How often have you heard someone complain that their team leader is micromanaging? The truth is, a lot of the time, leaders don’t even know they’re micromanaging. And while micromanaging might not be our intent, unfortunately, the person we’re leading is the one who decides whether or we’re assigned this dreaded label.

So what exactly is micromanaging, and how can we avoid being the much-detested micromanager?

Micromanagement Defined describes micromanagement as a “management style where the boss or manager controls every aspect, no matter how small of the work done by his or her employees.”

This type of management tends to create an environment in which employees don’t feel trusted to do the job they were hired to do, and it promotes a high turnover rate due to employees feeling demoralized.

According to a 2019 report by Kimble, 74% of surveyed U.S. workers prefer a collaborative work environment. Seventy-two percent of this group of workers said they would like to take on more responsibility. Rather than hover over every project, the ideal manager will inspire and motivate their employees to do this while maintaining a good balance of monitoring performance.

Tips to Help You Avoid Micromanaging Your Employees

  1. Delegate responsibilities. Great leaders aren’t the best at everything. They find people who are the best at different things and get them on the same team.” Companies with CEOs who delegate effectively have greater overall business growth than those with CEOs who do not, as found by a study run by Gallup.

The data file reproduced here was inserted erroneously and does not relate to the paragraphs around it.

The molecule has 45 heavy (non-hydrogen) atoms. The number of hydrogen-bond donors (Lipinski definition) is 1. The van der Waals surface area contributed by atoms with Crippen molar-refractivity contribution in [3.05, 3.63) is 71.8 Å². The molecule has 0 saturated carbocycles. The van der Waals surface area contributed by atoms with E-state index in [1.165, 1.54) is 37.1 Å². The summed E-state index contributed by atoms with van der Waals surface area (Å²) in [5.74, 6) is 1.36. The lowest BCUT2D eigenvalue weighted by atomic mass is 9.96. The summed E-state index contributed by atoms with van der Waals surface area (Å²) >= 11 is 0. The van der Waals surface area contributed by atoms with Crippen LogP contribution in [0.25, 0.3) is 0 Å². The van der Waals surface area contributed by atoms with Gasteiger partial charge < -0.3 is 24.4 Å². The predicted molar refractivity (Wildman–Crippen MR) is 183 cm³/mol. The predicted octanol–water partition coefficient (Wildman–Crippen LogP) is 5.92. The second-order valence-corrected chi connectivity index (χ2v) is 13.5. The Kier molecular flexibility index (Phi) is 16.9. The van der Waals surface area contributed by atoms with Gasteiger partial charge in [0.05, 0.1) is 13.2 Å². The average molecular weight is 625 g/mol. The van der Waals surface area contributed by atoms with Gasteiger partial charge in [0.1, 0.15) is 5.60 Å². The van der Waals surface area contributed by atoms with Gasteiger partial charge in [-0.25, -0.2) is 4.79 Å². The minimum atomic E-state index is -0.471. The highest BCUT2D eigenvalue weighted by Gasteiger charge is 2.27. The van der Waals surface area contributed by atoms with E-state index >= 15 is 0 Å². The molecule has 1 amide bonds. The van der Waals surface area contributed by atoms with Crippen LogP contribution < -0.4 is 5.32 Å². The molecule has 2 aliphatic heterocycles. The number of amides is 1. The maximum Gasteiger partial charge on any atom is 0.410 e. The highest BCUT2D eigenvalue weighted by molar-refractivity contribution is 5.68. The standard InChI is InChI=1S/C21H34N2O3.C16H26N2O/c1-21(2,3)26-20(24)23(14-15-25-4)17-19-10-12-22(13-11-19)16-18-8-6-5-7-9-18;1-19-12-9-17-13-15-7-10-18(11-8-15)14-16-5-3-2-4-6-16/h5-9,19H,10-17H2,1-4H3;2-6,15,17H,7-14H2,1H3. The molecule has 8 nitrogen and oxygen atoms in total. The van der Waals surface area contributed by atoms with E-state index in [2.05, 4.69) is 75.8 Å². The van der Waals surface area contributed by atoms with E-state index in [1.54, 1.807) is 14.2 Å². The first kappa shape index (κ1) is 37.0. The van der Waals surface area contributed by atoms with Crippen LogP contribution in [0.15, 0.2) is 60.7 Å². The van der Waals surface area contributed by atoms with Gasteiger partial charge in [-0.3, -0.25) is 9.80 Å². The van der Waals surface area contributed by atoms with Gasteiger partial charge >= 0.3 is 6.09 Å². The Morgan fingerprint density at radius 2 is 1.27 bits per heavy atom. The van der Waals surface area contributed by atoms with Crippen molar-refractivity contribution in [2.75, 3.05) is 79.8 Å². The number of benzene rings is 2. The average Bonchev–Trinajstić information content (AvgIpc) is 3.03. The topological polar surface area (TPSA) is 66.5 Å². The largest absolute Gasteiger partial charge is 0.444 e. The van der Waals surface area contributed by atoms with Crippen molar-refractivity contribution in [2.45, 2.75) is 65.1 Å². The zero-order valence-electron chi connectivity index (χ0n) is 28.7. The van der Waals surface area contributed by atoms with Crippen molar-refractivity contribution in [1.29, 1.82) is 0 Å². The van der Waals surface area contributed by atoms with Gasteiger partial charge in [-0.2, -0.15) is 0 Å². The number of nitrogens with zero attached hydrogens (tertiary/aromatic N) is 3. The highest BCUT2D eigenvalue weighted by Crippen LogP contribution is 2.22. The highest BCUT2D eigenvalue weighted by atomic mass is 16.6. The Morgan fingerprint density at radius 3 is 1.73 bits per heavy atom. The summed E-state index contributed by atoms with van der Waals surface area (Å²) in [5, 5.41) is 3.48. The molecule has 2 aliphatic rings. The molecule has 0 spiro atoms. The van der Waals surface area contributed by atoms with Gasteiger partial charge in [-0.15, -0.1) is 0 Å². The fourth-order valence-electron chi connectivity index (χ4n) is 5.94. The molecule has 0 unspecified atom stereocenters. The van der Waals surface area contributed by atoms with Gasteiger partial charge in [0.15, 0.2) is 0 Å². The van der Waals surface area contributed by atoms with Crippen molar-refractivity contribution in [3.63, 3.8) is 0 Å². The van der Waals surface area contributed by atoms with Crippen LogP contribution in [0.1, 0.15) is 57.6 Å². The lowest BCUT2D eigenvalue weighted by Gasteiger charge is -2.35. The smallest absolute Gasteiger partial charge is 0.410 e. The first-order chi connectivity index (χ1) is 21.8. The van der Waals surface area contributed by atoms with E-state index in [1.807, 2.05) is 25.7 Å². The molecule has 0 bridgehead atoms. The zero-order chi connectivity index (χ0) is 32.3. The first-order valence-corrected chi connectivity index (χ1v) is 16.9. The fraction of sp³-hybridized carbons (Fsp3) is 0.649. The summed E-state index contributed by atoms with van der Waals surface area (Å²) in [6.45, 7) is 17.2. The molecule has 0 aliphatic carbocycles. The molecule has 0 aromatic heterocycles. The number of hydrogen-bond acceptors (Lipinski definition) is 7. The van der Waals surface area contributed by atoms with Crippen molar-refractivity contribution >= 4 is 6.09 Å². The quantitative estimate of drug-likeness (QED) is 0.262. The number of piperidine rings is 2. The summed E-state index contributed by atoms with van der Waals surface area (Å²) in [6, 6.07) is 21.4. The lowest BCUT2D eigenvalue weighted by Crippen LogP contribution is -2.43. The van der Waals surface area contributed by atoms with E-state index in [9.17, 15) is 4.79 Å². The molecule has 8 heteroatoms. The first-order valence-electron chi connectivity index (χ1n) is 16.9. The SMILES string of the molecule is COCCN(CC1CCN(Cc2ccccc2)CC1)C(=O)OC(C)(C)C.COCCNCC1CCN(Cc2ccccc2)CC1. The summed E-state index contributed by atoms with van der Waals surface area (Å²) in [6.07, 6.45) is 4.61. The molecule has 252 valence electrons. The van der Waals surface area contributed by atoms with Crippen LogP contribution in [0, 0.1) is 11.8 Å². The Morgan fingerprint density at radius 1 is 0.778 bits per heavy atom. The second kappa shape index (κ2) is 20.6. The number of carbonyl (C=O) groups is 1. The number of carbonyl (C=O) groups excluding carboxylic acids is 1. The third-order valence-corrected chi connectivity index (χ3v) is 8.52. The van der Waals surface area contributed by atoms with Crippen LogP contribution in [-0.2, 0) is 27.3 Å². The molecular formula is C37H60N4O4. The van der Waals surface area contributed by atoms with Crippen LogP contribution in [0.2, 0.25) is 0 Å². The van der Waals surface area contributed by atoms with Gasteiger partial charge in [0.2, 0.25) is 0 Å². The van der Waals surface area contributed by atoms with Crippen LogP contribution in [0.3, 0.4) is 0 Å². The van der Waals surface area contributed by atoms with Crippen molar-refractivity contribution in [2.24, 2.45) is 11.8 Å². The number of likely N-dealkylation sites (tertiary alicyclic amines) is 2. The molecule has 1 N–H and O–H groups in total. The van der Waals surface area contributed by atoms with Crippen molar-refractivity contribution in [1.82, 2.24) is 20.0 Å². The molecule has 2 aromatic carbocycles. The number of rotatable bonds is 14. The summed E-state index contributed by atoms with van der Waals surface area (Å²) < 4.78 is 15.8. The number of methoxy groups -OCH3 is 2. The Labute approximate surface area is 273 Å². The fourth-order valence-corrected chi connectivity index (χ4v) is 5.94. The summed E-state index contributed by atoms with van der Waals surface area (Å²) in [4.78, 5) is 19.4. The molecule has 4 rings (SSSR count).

2. Hire the right people for the job and trust they’ve got it covered. You hired them because you believe in their capabilities, so don’t doubt them unless given a reason to do so. 
  3. Communicate expectations for the job to employees by explaining the required outcomes. Be sure to give them adequate resources to achieve those results, and among these resources will be opportunities to seek help and knowledge on the subject.  
  4. Establish project milestones and get updates from employees involved in each project as milestones are approached.
  5. Instead of requiring exhaustive and detailed updates at every turn, ask employees to provide brief overviews and show you key portions of their work at specified intervals. 
  6. Offer broad constructive feedback and spend less time on the nitty gritty. If the work is genuinely not up to par, let your employees know what they need to do to fix it. 
  7. Some employees may need to be managed more closely than others. You can make this decision by knowing the project and the employee. High-level projects often require more input than low-level tasks, so less-experienced employees may have more questions or need more oversight.
  8. Finally, consider investing in Human Resources coaching. This may be beneficial for:
    • Managers who were mentored by micromanagers and have only worked in that type of environment in the past
    • Managers with good intentions that just want their employees to succeed but don’t realize they are micromanaging
    • Managers who fear their employees will fail and therefore micromanage in an effort to achieve desired results

Avoiding micromanagement will help your employees grow, help your organization better achieve its goals, and help your leaders effectively inspire, motivate, and engage their teams to achieve continued success.

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